Interview (Portuguese) : http://www.gaudela.net/gar/entrevista-05.html ; next->

Cuneiform Rec.    The Muffins : Double Negative (US,2004)***°

The Muffins were influenced in an early stage (from 1975 on) by the whole 'Canterbury' stage & style (Soft Machine, Hatfield & The North,..), an influence which still is present somewhere today (just listen to "Ugly Butling" ; "The man in the Skin-painted suit" even is a direct dedication to Robert Wyatt). Stylistically you can also add the 'Rock In Opposition' scene influence (like “Writing Blind” for instance), and some jazz (just listen to “Choombachang” for instance) or jazz-rock. 

Most of the time the group performs like a Rock In Opposition-rock group, and reflects some jazz influences, maintain some Canterbury influence at various points, and, new to the group, there's more programming added to it as well. I recognised it as a home-PC only more clearly on the first track, "The Highlands" ; I found successful new music with on it, namely "Stethorus Punctum”, or the relaxed fusion music influence on "Dawning Star". 

There are also various string arrangements, which I found most rewarding on "The Ugly Buttling" for instance. The track “They come on unknown nights” starts as a string arrangement composition, but adds other things to it further on. 

The group is mostly creative with all these things at once, only on a few times it's something in between. 

The most experimental track, with some Russian spoken word in it, might be "Exquisite Corpse", but also the following tracks after that are as rewarding. "They come on unknown nights" has spooky effects, with great keyboard / bass / middle-eastern like wah-wah guitar/drums. This wonderful weirdness continues on the track after that, called "Cat's Came". 

Only two tracks keep a distance from the Canterbury and Rock in Opposition and at first listen seemed a bit more limited in their own island of inspiration. These were the recordings with some Sun Ra Arkestra guests (Marshall Allen Knoel Scott). The first track of these, strangely enough is a more "recognisable" jazz-like track, "5 : 00 shadow", followed by the more free "Metropolis". At some stage I personally might have preferred them as bonus tracks, because they stand outside all rock influences. 

But never the less, the track after that, "Angel from Lebanon" drags you back in, in the adventure of the "now", back with all the great influences of Canterbury & RIO in the Muffin's typical group's sound. And also the next track, "Frozen Charlotte" takes the jazz back into a more rock attitude. Both last tracks, "Maya" and "The Two Georges" are logical, more easy going closers. Very good.

Info : http://www.themuffins.org/
More info on this release (various pages) : http://www.themuffins.org/double_negative.htm
Label entry on "Muffins" releases : http://cuneiformrecords.com/bandshtml/muffins.html
Other review : http://www.allaboutjazz.com/php/article.php?id=15183
German review : 
Earlier release : http://www.rattaymusic.de/releases/Cuneiform/Muffins.Bandwith.html

PS. When browsing I accidentilly came to this odd ‘muffins’ site : www.muffinfilms.com/

Cuneiform Rec.Miriodor : Avanti! (CAN,2009)****

Miriodor produced here an instrumental rock album composed from a melodic new classical vision with a developed technique to do so. The rhythm section give the safe foundation for a feeling of arranged improvisation, without interference, with a flowing and steady restraint complexity. The electric guitars and keyboards use the usual strange new music tensions of harmonies combined with more normal harmonies, so that also a certain melodic fluent sufficiency shows itself. Minimal effects here and there are added as accents in between the musical themes. This is well performed and thoughtful serious rock music. I especially like the extra brass arrangements on some tracks, which adds convincingly more of a feeling to an improvised nature of the band, which add that extra necessary element to convince with a certain completeness to the intellectual and already well performed core.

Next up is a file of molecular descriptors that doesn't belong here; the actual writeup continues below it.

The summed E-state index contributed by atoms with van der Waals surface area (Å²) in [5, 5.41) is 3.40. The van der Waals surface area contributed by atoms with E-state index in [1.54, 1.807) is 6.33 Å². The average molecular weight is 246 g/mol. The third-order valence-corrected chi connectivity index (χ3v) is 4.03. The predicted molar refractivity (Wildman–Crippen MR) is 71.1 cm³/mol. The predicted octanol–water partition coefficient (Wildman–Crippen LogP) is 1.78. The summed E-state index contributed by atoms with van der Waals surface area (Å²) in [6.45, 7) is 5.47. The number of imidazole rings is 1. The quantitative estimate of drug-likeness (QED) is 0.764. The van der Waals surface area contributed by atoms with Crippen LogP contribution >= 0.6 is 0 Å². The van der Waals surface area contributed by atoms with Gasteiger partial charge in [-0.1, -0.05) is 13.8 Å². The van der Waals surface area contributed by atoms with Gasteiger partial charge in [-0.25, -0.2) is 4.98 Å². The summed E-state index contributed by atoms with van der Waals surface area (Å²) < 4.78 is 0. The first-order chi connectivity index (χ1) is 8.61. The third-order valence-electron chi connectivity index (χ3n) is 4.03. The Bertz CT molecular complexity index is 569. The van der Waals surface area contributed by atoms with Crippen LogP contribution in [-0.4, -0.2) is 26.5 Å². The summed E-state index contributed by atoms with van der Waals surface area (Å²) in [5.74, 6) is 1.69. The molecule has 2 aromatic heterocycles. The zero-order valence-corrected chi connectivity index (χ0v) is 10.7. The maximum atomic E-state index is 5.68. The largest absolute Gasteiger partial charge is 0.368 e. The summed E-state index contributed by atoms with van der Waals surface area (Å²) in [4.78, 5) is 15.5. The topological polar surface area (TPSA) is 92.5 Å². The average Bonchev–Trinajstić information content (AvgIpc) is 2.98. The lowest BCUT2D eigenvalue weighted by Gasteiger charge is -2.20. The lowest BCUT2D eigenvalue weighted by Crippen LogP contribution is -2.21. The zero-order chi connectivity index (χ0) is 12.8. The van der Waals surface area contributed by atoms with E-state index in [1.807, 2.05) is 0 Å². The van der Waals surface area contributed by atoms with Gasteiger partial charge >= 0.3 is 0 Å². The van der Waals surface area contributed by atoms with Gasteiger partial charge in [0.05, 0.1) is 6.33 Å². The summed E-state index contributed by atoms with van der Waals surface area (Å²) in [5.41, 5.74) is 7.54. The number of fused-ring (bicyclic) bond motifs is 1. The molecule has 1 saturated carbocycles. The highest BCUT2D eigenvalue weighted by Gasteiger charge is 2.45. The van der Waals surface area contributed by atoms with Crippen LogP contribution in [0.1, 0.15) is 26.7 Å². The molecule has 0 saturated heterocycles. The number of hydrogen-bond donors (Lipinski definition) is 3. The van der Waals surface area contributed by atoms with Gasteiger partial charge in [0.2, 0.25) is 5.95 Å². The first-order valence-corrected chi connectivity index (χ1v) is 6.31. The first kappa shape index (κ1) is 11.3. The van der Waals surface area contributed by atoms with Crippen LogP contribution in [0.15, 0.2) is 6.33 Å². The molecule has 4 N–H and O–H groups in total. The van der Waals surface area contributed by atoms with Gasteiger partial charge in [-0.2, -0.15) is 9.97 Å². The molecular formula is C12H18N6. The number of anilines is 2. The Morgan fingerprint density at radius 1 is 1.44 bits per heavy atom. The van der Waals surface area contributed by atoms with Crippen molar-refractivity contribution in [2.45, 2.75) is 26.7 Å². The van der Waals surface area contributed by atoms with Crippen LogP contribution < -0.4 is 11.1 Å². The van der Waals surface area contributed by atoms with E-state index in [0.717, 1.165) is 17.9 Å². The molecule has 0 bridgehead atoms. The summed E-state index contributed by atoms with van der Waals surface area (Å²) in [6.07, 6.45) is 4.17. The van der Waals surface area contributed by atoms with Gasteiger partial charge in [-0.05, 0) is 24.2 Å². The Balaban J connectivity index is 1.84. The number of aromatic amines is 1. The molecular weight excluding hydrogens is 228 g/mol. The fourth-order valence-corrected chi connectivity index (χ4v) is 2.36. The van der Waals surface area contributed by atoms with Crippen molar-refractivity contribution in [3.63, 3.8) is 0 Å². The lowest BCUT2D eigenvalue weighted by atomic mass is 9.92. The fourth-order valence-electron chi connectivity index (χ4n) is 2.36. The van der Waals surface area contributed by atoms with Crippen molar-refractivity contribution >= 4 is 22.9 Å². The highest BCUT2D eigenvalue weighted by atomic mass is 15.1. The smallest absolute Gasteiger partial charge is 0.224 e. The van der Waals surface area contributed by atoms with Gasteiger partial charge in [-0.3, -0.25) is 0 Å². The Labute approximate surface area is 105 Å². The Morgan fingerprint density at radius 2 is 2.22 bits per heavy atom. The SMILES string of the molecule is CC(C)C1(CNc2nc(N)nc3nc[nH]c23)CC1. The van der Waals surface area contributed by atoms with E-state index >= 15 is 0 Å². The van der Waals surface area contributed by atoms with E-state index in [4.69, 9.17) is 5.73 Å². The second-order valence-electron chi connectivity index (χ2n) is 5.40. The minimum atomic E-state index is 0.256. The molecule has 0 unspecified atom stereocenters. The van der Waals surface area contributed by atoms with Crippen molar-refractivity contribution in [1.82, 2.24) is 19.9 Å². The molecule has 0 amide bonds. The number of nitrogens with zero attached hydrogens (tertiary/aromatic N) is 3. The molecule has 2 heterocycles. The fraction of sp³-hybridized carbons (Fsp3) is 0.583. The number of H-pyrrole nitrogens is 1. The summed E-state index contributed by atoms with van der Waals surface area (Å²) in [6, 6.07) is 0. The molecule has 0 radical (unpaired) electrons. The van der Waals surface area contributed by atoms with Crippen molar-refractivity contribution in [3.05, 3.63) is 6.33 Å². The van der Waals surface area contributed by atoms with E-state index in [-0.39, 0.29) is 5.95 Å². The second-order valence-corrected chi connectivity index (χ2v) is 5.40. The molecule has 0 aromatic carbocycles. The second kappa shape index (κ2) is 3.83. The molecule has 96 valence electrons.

Miriodor is Bernard Falaise on guitars, stringed instruments, etc.; Pascal Globensky on keyboards, synthesizer, piano; Rémi Leclerc on drums, percussion, sampler and Nicolas Masino on bass and  keyboards. Guests on some tracks are Pierre "The Preacher" Labbé on tenor and barytone saxes, “regular acolyte” Marie-Chantal Leclair on soprano saxophone, and Maxime St-Pierre on trumpet. 

Homepage : http://www.miriodor.com/
Label info : http://cuneiformrecords.com/bandshtml/miriodor.html
Other reviews on http://www.progarchives.com/album.asp?id=23010

Cuneiform Rec.        Zaar (F,2006)****°

When R.I.O. group Sotos disbanded, guitarist and drummer found a good bassist and hurdy gurdy player and formed with them a new band, Zaar. The band plays a very interesting and original R.I.O. style with complex rhythms, improvisations of adventurous wah-wah variations of sound experiments with their instruments (or at least with the hurdy gurdy), bits of recognisable hurdy gurdy (-a highly unusual instrument for this kind of music !!-), and some inventive acoustic guitar improvisations (like on the brilliant "Zolg"). The group plays relatively calm but is really inventive, clever and intelligent with their arrangements and combining harmonies. The first track, "Sefir", for instance, started with some distorted Electric guitar playing classical music in a avant-heavy metal style, one of the so many inventive ideas. I think I hear that the hurdy gurdy is processed with electronic devices for some special effects. This is especially noticeable on the longer track "Omk", which has a very beautiful passage lead by hurdy-gurdy, partly acoustic or amplified (combined with double bass). "Scherzo #C" is a crafted classic R.I.O. example. Also the last outro is with acoustic guitar. Recommended !!

PS. The band has also been asked to participate in a compilation CD, a tribute to the music of Magma. 24 bands in total will participate. The compilation will be released spring 2006 as “Hamtaï !” on Welcome Records.

(The band consists of Yan Hazera- Guitars, Cosia-Hurdy Gurdy, Pairbon-Bass, Double-Bass, Michael Hazera-Drums, Percussion).

Audio : "Sefir" (fragment) (fragment),"Omk" (fragment) (fragment),"Scherzo #C"(or here)
& more fragments :  http://www.musicoutfitter.com/store/item/045775022420/zaar.html